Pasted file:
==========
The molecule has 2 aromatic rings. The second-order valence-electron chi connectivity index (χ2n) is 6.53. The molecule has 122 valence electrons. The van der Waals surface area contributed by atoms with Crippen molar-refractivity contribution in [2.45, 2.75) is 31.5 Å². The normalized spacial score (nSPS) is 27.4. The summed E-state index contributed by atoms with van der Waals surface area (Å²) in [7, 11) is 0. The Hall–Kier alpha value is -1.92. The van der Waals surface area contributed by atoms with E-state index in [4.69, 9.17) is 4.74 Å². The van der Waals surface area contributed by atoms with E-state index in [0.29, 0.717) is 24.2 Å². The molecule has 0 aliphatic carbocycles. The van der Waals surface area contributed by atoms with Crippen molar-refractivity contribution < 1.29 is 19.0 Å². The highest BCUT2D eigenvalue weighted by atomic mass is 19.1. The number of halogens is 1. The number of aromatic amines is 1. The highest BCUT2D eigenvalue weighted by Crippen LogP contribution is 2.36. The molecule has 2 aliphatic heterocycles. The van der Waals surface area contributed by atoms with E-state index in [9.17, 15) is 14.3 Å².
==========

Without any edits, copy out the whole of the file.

The molecule has 2 aromatic rings. The second-order valence-electron chi connectivity index (χ2n) is 6.53. The molecule has 122 valence electrons. The van der Waals surface area contributed by atoms with Crippen molar-refractivity contribution in [2.45, 2.75) is 31.5 Å². The normalized spacial score (nSPS) is 27.4. The summed E-state index contributed by atoms with van der Waals surface area (Å²) in [7, 11) is 0. The Hall–Kier alpha value is -1.92. The van der Waals surface area contributed by atoms with E-state index in [4.69, 9.17) is 4.74 Å². The van der Waals surface area contributed by atoms with E-state index in [0.29, 0.717) is 24.2 Å². The molecule has 0 aliphatic carbocycles. The van der Waals surface area contributed by atoms with Crippen molar-refractivity contribution < 1.29 is 19.0 Å². The highest BCUT2D eigenvalue weighted by atomic mass is 19.1. The number of halogens is 1. The number of aromatic amines is 1. The highest BCUT2D eigenvalue weighted by Crippen LogP contribution is 2.36. The molecule has 2 aliphatic heterocycles. The van der Waals surface area contributed by atoms with E-state index in [9.17, 15) is 14.3 Å².